Bempton Cliffs from the sea on the Yorkshire Belle. Part 1

After a couple of days on the cliff tops at Bempton we went on an RSPB Puffins and Gannets cruise out from Bridlington on the Yorkshire Belle. Covid restrictions meant it wasn't totally full and it was a very calm day, if a bit cloudy. Our previous visits have been too early in the year for the boat trips so we were very much looking forward to this one.

We were told that many of the Auks had headed back out to sea and there weren't that many passing close to the boat

A couple of Puffins

Followed by a couple Razorbills.

A Shag.

Gannet on it's long take off run.

Guillemots

A posing Puffin.

Then one of the spotters on the top deck said they'd seen the Albatross, so off we went for a closer look.

With the calm sea the boat could drift along side the Albatross and watch as it preened.

Not forgetting the distant relative a Fulmar posing beautifully.

Then the long process of getting airborne.

What had disturbed the Albatross and all the other birds was the appearance of a Great Skua. I was on the wrong part of the boat to get a clear shot but it does tell the story.

I had thought I had been lucking getting the distant shots of the Black-browed Albatross from the cliffs but this was incredible and what I've shared is only a few of the pictures taken. Also previous boat trips hadn't seen it.

Then it was back to what the trip was supposed to be about, diving Gannets, I'll post the results of that in Part 2

  • Some super shots there Trevor, and must be a top experience seeing the albatross and the skua. In the 1st albatross shot, it looks so smooth it could almost be a plastic model lol
    Thanks for sharing, and looking forward to the gannets :o)
  • Great images!! Would you recommend that cruise? What camera and lens/lenses di you use?

    Kind Regards

    Ed
  • In reply to Ed D:

    Hi Ed,
    Thanks for comments, and yes I would recommend the trip (can't promise an Albatross though). This trip was mostly about the diving Gannets which I'll share in part 2, to see more of the Puffins, Guillemots and Razorbills you need to go earlier than mid July. You get 3 hours at sea with about an hour getting to and from the cliffs, but there were plenty of photo opportunities wherever you were on the boat. There are other trips out to the cliffs, but the RSPB one is dedicated to seeing the birds and will modify the cruise if something different turns up, as in the case of the Albatross.
    The equipment I use is a Lumix G9 with Leica 100-400 zoom telephoto lens, plus a 12-60 lens. I chose the Micro4/3 system because it is lighter and easier to carry when out walking all day and less expensive than the equivalent 35mm and APSC cameras. Choice of camera is a very personal thing and I came back into interchangeable lens cameras 3 years ago from succession of Lumix Bridge Cameras which I find have very easy to use menus, a concept I didn't have to worry about when I first started photography 40 years ago.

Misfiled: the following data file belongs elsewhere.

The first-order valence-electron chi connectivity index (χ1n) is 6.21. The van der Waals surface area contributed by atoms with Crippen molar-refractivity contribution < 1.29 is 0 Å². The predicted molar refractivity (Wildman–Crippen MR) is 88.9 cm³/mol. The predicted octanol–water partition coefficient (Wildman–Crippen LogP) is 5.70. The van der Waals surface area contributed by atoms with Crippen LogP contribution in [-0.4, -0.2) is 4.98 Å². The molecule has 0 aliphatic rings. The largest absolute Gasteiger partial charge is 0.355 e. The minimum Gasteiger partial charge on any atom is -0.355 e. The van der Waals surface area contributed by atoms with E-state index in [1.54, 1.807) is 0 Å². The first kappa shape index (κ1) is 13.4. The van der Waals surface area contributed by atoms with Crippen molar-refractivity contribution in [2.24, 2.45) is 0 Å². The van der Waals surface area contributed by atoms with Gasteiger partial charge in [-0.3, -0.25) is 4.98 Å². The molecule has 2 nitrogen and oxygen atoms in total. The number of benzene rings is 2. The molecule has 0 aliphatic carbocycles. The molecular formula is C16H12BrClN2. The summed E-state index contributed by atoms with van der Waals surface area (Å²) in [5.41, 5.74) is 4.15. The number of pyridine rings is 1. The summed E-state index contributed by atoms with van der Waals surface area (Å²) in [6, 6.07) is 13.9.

There is a huge and complex discussion to have here about what is best although most modern DSLR and Mirrorless cameras will produce good results.
    Best Wishes
    Trevor
  • In reply to PimperneBloke:

    Hi PB
    Many thanks for the comments. The sea was very calm in places sheltered by the cliffs and was quite surreal at times. I forgot to say that the Great Skua was a first for me too, as was a Fulmar sitting so serenely on the water. Very much a Red Letter day.
    All the best,
    Trevor
  • Great set of photos Trevor the best way to view the cliffs ay Bempton and what a way to meet Albert down at water level. A friend of ours is part of a company that organises boat trips to get up close to the diving Gannets and thr shots thst come back from that are, like yours, completely something else

    Pete

    Birding is for everyone no matter how good or bad we are at it,enjoy it while you can

  • In reply to Seaman:

    Hi Pete,

    Thanks for the comments, I hope my diving Gannet pictures are as good.

    Best Wishes,

    Trevor

  • What amazing photos and views you got Trevor; really makes you appreciate just how large the Albatross is when you see the other species next to it ! A trip of a lifetime to get those close up views and wish I'd been there, however, your post is the next best thing so thanks for sharing.

    _________________________________________________________________________

    Regards, Hazel 

    "Each kindness shown to birds or men is sure to flutter back again" 

  • I got into slight trouble at home, I forgot to credit my wife Trish with the scene setting cliff shots.
    Trevor
  • In reply to HAZY:

    Many thanks Hazel,
    I thought we'd been lucky seeing the Albatross from the cliffs, seeing it at and on the sea was amazing. Bempton Cliffs and the Albatross had featured on Country File the day before we set off but we didn't know about it until we got back so we didn't know the Albatross was still there until we saw it.
    I really feel I've had one of my best (and luckiest) years wildlife watching ever, All the extra time practicing since retiring seems to be the key and my wife Trish has now joined me in retirement and we do enjoy wildlife watching together.
    Best Wishes,
    Trevor
  • Beautiful pics Trevor, the Albatross seems to be gliding in silk in the calm sea, just a pleasure to see, and the Fulmar too, the Skewer doing it's usual harassing work also is unusual to catch so thanks very much for putting them up, thanks also to your wife for the cliff shots, always good to know where the landing point is:-)

    Lot to learn